David Rohde, a two-time Pulitzer Prize winner who was held captive by the Taliban for seven months while reporting for the New York Times, chronicling his daring escape in 2009 in a five-part series, was asked about Syria Wednesday and the unintended consequences of military intervention.
“Personally, David, does it almost jar you that you now see after all you’ve been through, that military intervention, a strike is kind of the way forward?” Marco Werman of Public Radio International asked Rohde, now a columnist for Reuters, on “The World.”
“I think the best solution is working with moderates in the Syrian opposition,” Rohde replied. “I think we should have started that earlier. There are moderates in Afghanistan that I escaped with an Afghan journalist who was kidnapped with me. There was a moderate Pakistani army captain who took us onto his base and saved our lives. And you know, we’re all a product of our personal experiences, so I saw Jihadists. I lived with them. They are a threat. I see another side in the region. I understand that many Americans don’t.
“I wish the US media reported more about moderates, so I don’t think the answer is American military force. I think it’s a much more patient, long term US policy of strengthening moderates in the region, and engage in non military ways – economic ways, you know, training, education. And I again, I know there’s huge cynicism about this, but I think we have to find new ways and simply declaring everything another Iraq, it’s not realistic. There’s more than we can do than massive ground invasions or nothing at all.”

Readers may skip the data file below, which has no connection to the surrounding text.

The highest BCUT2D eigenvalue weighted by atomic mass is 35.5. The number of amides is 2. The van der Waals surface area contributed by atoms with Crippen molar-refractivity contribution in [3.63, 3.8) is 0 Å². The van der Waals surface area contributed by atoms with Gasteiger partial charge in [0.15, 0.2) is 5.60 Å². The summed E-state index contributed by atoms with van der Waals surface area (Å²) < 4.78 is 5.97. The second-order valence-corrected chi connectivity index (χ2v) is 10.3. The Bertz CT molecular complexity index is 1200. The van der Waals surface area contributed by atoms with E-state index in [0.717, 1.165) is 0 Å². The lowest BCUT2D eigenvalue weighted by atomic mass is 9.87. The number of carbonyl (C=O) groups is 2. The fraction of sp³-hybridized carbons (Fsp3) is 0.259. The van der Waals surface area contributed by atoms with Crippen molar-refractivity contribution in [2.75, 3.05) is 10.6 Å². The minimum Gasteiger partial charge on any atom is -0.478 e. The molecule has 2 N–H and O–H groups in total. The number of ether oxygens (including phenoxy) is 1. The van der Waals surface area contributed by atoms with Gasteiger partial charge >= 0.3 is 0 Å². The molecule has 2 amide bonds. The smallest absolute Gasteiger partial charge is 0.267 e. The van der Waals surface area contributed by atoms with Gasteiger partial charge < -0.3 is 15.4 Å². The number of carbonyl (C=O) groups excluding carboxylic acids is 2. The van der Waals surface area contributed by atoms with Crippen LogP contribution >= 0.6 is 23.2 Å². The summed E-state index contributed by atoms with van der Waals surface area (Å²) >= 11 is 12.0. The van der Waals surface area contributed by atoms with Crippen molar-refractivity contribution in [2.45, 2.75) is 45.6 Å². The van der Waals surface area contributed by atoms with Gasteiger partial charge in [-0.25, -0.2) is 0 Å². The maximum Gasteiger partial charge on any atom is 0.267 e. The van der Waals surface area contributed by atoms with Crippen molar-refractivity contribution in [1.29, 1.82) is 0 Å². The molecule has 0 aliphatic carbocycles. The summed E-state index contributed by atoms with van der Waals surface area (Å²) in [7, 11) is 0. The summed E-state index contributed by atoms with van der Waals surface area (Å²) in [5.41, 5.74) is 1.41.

Rohde was participating in the national debate President Obama said he hoped to spark when he asked for congressional authorization to undertake a military strike against the Syrian government in retaliation for a chemical weapons attack.
Van Jones, who was “green czar” early in Obama’s administration, responded to a question about Syria during a conference call with reporters promoting Monday’s debut of CNN’s revamped “Crossfire,” in which Jones is one of four hosts.
“For me, the best I can tell, the president was trying — he spent about two years trying to not talk about Syria,” Jones responded to a question from Lee Bailey of eurweb.com. “He had a few other things to deal with. I think he did a brilliant job with Libya. He’s contained Iran. He’s got two wars going down on the flight path there, but I don’t think he prepared the American people to understand Syria, and you can’t start a car in fourth gear, and that weird sound you hear in Washington, D.C., the president trying to start a car in fourth gear when it comes to Syria.”